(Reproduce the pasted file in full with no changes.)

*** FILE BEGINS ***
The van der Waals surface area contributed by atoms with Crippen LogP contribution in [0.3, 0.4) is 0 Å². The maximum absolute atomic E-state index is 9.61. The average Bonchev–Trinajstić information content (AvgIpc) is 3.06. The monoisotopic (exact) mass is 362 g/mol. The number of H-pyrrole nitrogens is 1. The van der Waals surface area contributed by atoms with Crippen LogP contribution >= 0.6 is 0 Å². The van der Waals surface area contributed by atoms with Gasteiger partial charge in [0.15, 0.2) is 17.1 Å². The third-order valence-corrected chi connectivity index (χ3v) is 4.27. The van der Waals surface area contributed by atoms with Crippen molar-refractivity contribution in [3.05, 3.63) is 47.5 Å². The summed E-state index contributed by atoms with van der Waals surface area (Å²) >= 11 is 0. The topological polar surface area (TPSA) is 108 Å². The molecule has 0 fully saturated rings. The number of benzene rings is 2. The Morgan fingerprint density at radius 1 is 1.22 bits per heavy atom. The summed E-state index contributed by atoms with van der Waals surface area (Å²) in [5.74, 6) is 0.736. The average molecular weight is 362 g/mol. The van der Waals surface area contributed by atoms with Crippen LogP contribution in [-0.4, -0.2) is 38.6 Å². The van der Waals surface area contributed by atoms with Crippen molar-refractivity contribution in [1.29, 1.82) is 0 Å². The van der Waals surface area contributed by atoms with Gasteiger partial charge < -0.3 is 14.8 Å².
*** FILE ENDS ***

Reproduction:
The van der Waals surface area contributed by atoms with Crippen LogP contribution in [0.3, 0.4) is 0 Å². The maximum absolute atomic E-state index is 9.61. The average Bonchev–Trinajstić information content (AvgIpc) is 3.06. The monoisotopic (exact) mass is 362 g/mol. The number of H-pyrrole nitrogens is 1. The van der Waals surface area contributed by atoms with Crippen LogP contribution >= 0.6 is 0 Å². The van der Waals surface area contributed by atoms with Gasteiger partial charge in [0.15, 0.2) is 17.1 Å². The third-order valence-corrected chi connectivity index (χ3v) is 4.27. The van der Waals surface area contributed by atoms with Crippen molar-refractivity contribution in [3.05, 3.63) is 47.5 Å². The summed E-state index contributed by atoms with van der Waals surface area (Å²) >= 11 is 0. The topological polar surface area (TPSA) is 108 Å². The molecule has 0 fully saturated rings. The number of benzene rings is 2. The Morgan fingerprint density at radius 1 is 1.22 bits per heavy atom. The summed E-state index contributed by atoms with van der Waals surface area (Å²) in [5.74, 6) is 0.736. The average molecular weight is 362 g/mol. The van der Waals surface area contributed by atoms with Crippen LogP contribution in [-0.4, -0.2) is 38.6 Å². The van der Waals surface area contributed by atoms with Crippen molar-refractivity contribution in [1.29, 1.82) is 0 Å². The van der Waals surface area contributed by atoms with Gasteiger partial charge < -0.3 is 14.8 Å².